How To Look After An Orchid And Not Let It Die Miserably

It's actually pretty easy.

It starts out innocently.

You're at your friend's wedding and you find yourself becoming the unexpected owner of an orphan white orchid from your table setting. You take it under your wing ... although things don't exactly go to plan.

Orchids are stunning, but they can be a little tricky to keep alive.

If you're an orchid beginner, the good news is they can be conducive to home environments -- as long as you know what you're up against.

"Orchids are one of the most diverse plant families, and there are thousands of different species. One set of conditions isn't going to work for all, so it's important to be familiar with the type that you're going to grow," Dr Dale Dixon, curator of the Royal Botanic Gardens Sydney told The Huffington Post Australia.

"The most common species to buy are Phalaenopsis orchids (also known as moth orchids) which have large tongue-shaped leaves."

Like these bad boys.
Like these bad boys.

"A moth orchid will usually flower coming into spring, and if looked after, those flowers will last on the plant for about three months."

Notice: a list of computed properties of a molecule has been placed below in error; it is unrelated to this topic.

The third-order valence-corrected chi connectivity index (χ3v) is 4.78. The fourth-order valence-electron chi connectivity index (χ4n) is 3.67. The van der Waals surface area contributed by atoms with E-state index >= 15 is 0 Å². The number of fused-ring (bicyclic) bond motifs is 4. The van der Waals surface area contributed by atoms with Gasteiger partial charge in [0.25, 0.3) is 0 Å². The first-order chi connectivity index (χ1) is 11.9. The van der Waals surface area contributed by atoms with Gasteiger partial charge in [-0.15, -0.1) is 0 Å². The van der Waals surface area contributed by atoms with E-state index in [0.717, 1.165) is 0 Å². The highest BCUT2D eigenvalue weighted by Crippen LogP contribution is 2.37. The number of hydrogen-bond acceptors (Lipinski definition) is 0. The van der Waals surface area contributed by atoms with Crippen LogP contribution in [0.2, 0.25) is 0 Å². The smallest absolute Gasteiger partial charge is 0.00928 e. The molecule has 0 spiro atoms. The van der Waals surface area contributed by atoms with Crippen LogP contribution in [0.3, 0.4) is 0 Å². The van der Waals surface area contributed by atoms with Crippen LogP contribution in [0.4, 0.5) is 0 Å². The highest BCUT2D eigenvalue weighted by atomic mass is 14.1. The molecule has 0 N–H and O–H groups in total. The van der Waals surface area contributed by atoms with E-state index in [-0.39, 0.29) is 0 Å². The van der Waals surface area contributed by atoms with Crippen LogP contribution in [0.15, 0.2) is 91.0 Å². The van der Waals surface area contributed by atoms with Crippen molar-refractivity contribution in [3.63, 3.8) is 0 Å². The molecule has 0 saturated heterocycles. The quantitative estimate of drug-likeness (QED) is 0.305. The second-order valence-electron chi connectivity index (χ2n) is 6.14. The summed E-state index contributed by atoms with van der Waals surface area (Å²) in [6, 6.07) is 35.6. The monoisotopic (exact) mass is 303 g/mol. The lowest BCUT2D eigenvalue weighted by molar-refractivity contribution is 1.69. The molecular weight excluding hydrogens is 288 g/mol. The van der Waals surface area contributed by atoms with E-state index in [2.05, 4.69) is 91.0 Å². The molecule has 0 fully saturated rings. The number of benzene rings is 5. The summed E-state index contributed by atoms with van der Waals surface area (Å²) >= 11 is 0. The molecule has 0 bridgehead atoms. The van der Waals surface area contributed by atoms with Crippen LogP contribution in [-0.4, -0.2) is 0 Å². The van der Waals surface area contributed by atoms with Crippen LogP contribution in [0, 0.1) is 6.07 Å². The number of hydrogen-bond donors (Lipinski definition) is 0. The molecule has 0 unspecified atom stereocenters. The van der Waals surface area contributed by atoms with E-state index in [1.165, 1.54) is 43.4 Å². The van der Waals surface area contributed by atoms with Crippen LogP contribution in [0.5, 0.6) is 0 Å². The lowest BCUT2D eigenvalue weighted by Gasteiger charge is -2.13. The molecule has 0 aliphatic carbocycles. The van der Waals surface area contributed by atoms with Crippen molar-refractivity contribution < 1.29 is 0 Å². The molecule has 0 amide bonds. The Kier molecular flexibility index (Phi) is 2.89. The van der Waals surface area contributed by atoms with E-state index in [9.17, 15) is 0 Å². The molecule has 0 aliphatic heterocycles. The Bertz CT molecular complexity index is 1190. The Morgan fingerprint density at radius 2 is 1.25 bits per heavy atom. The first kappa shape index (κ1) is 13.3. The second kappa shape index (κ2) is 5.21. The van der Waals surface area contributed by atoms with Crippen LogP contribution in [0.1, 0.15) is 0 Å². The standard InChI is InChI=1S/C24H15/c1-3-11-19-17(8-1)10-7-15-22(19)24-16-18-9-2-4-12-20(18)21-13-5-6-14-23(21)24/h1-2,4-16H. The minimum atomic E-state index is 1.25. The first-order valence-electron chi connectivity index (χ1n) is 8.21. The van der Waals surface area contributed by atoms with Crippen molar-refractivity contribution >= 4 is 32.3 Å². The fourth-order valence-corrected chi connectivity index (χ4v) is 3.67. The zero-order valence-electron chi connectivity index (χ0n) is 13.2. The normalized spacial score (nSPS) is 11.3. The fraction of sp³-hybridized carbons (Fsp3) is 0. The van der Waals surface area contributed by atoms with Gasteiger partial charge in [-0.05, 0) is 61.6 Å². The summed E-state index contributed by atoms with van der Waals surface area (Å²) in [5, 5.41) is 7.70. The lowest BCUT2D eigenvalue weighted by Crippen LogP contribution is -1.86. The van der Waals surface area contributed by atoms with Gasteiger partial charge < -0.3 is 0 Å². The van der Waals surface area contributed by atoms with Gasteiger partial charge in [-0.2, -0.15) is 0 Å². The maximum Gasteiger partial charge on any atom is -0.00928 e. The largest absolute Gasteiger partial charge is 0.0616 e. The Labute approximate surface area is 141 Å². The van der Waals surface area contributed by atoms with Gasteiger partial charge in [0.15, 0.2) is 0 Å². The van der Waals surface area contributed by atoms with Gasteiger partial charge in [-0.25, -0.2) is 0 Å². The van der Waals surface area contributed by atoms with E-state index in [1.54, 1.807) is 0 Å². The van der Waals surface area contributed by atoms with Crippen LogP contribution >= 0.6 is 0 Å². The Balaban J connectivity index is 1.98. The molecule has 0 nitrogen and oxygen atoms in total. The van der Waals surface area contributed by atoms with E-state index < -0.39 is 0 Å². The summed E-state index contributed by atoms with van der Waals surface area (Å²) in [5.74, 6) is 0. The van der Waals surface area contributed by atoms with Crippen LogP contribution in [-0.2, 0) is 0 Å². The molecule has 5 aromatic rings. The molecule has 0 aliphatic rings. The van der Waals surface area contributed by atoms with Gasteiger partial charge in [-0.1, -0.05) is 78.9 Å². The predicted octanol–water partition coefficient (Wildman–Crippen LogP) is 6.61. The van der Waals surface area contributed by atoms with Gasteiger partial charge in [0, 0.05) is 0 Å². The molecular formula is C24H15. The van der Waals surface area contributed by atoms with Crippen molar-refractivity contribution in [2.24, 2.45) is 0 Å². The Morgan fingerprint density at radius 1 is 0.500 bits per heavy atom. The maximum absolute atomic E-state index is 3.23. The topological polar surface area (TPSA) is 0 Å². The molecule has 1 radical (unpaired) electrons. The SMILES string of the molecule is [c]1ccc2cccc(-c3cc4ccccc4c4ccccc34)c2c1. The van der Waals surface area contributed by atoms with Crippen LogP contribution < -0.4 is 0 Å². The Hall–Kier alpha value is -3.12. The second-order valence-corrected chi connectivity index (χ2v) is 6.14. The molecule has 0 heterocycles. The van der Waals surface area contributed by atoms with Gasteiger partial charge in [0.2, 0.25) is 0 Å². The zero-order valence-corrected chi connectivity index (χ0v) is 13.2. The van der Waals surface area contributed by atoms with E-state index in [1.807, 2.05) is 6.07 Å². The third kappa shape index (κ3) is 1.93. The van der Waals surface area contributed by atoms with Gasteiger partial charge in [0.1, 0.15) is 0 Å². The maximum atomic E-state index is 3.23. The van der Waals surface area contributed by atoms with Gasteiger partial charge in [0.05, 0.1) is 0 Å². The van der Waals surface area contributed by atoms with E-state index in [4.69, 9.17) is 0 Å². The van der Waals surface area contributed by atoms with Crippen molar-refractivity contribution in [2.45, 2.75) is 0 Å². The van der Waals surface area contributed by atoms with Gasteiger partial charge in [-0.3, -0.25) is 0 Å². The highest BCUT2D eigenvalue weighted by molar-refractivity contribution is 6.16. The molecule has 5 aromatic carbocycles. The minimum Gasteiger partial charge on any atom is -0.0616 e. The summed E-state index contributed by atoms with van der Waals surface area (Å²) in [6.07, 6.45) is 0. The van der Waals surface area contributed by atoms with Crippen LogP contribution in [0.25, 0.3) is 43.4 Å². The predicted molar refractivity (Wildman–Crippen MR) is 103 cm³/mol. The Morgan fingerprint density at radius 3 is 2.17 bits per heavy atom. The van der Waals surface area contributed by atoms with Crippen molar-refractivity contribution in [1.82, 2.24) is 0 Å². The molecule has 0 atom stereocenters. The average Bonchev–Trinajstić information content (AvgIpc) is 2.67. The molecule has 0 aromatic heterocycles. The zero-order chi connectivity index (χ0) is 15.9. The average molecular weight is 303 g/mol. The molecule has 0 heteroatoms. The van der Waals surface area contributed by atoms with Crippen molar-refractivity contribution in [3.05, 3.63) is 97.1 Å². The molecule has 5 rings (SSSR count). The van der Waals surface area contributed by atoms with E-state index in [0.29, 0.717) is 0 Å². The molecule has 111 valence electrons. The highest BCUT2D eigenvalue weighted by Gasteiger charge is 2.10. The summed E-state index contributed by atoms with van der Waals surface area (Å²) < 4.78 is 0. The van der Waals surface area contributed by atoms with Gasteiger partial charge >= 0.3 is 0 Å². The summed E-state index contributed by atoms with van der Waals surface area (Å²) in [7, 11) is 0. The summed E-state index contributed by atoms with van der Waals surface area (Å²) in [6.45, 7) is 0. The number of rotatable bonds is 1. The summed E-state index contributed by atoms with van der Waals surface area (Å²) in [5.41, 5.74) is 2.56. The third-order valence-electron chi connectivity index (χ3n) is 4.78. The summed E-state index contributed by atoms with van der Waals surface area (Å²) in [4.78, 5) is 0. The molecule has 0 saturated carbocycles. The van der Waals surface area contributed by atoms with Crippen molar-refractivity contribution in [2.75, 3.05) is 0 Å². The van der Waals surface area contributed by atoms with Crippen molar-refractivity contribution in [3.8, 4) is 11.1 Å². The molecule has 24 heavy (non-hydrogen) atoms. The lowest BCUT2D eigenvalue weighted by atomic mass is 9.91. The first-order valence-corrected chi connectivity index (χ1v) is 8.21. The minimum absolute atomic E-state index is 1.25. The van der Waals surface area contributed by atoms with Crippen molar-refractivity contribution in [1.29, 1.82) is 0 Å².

In a nutshell, orchids require warmth, moisture and a hefty dose of food to keep them chugging and re-flowering. We've nutted this out for you in three snackable chucks to kick you off on your orchid journey.


Orchids do not like the cold. Keep them indoors, particularly during winter.

"I might think about turning the heater on if it gets a bit cool in winter, which then dries the atmosphere out a bit," Dixon said.

When it comes to placement indoors, the general rule is bright yet indirect sunlight. Dixon suggests a window sill, ideally that is southely or easterly facing.

Wonderful evening at the must-see @nybg #orchidshow ! Thank you @mishnewyork !! #orchids #nybg

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Orchids require moist, well-draining conditions.

"Over-watering is a risk, especially with moth orchids," Dixon said. "Sometimes, they'll be sold to you in containers that have their roots wrapped in sphagnum moss. If you water it upright in that container, it will fill up with water and die. So always check this, and make sure to invertand drain the container."

If you find yourself with an orchid in a sealed container, Dixon suggests re-potting it straight away with an orchid potting mix -- either bark, perlite or moss (or a combination of both).

When it comes to watering, he aims for a fortnightly soaking.

"I usually take mine onto the balcony and give them a good watering every fortnight. With a good orchid mix and some fertiliser, that should get you through."

This is also important when your orchid isn't flowering.


This seems to be the step that everyone misses. Plants need food to keep 'em chugging -- and orchids are no exception.

"They love to be fed. As long as you fertilise them regularly, they'll perform well," Dixon said. "You can even go as far as buying a recommended fertiliser when they're flowering and another one for when they're in vegetative growth.

"If you keep these basic requirements in check, you can keep it alive and have a greater chance of bringing it back into flower again."